•    Broader SDG impacts of decarbonizing energy systems – topics to be included for evaluation

The session was facilitated via Miro, which helped us gather the necessary feedback. 

Stakeholders were very interested in the question of flexibility and saw a need for further assessment of 1) the demand for flexibility (how much flexibility is actually needed), and 2) what the potential for flexibility is (how much can be provided within the energy system). Both these questions are naturally impacted by technologies and market structures, and hence the discussion also circulated on what technologies and flexibility measures are most relevant to include in analyses. These include, but are not limited to, various forms of energy storage (electricity, pumped hydro, methane, hydrogen), interconnection and grid infrastructure, smart grids, price signals (locational/zonal pricing), V2G charging, domestic heat pumps. Defining flexibility needs some attention, both in terms of spatial scale (national, regional, local), and temporal scale (seconds, minute, hourly, annual). 

The question on energy system security was also among stakeholders considered timely and relevant. Key indicators should be able to evaluate aspects of: 

•    Supply diversity (gas supply diversification, raw material supply, oil depletion scenario, biophysical limits). 
•    Import dependency (supply chain diversity, geopolitical conflict constrains, non-energy resources - e.g., rare earths etc).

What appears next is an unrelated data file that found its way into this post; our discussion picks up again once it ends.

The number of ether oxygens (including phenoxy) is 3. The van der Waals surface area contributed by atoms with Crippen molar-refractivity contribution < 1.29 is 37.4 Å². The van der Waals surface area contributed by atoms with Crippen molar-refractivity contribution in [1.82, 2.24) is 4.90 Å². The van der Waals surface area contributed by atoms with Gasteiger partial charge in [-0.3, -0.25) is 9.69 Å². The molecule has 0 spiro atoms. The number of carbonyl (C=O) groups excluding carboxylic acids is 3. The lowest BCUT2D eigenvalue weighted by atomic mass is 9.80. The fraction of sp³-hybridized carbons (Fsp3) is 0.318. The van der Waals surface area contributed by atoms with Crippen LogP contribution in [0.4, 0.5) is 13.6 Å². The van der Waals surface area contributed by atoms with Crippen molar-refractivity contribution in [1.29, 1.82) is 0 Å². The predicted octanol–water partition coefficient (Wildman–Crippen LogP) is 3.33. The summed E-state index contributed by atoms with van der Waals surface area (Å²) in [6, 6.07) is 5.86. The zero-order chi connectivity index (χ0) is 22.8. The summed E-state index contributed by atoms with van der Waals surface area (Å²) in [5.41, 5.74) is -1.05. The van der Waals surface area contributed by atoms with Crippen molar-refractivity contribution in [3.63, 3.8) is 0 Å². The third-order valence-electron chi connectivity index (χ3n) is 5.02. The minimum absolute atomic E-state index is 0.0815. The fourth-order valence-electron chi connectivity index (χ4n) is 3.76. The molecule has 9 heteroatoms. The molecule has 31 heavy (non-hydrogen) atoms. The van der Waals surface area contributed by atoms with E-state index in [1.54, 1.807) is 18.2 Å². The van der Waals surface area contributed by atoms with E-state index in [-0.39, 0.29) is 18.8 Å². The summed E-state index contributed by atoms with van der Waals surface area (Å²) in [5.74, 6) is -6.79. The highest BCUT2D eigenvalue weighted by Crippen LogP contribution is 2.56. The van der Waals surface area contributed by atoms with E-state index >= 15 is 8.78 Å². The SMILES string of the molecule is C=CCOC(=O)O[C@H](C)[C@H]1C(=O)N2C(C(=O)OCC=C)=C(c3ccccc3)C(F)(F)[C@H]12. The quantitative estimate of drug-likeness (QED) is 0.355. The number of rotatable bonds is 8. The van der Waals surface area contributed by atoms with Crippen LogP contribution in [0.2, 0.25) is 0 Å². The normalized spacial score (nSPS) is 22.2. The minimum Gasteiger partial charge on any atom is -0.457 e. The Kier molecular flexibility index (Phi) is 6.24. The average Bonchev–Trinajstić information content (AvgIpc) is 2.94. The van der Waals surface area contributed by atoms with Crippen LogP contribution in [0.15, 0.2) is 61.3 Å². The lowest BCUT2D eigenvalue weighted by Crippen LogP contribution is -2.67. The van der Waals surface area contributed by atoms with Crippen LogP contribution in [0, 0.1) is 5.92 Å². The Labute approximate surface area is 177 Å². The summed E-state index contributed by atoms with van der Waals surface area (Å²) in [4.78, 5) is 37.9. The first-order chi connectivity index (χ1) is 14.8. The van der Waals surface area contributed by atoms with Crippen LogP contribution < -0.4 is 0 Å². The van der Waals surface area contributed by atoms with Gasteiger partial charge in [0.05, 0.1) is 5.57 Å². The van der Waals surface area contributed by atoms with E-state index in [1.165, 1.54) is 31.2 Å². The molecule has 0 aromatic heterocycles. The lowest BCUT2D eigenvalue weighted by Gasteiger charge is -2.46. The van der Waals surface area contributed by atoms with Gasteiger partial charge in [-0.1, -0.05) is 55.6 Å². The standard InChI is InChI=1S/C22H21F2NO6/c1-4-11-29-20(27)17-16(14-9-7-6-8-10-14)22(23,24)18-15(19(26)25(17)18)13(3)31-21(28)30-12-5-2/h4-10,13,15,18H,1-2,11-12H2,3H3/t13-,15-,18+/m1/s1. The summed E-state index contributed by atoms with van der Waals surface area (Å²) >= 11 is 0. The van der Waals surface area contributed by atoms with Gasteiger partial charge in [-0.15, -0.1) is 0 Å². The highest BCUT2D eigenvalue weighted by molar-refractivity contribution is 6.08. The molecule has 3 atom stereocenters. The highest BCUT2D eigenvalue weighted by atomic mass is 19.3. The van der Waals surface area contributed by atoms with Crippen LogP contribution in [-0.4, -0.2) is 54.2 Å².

•    Clean tech manufacturing (What part of the value chain of a technology within EU boundaries, e.g. batteries, Share of domestic manufacturing). 
•    Reliability indicators (Ancillary system needs, for electricity: Loss of load expectation (LOLE), Expected energy not served (EENS), Prices 
•    Interconnection relevance

The discussion on resilience started with a discussion on how to distinguish security and resilience. A general agreement could be established that security is mainly connected to long-term issues, whereas resilience is the evaluation of the short-term functioning of a system, including short-term fluctuations, demand side response, etc.. One indicators of resilience could include evaluation of what level of system shock the system is able to address (e.g., X amount of MW outage). 

Further important aspects to be included in indicators include: 
The available dispatchable capacity of a system, and the dependency on fossil fuel based dispatchable capacity, and dependency on water/river availability for dispatchable hydro power. Resilience of RES infrastructure to more intense weather/storms, adaptation vs no adaptation scenarios, impacts of temperature variations. 

•    Flexible demands (smart meters, V2G, variable price contracts for end users and elasticity of demand). 
•    Electricity demand (energy efficiency, steeply rising el. demand for cooling (in absolute terms, since it will rise also in countries where now it's nearly 0), climate dependency of demand). 
•    Price cannibalisation of RES (Storages could, in the future, help balance electricity prices 
•    Consideration of various risks e.g., climate hazards).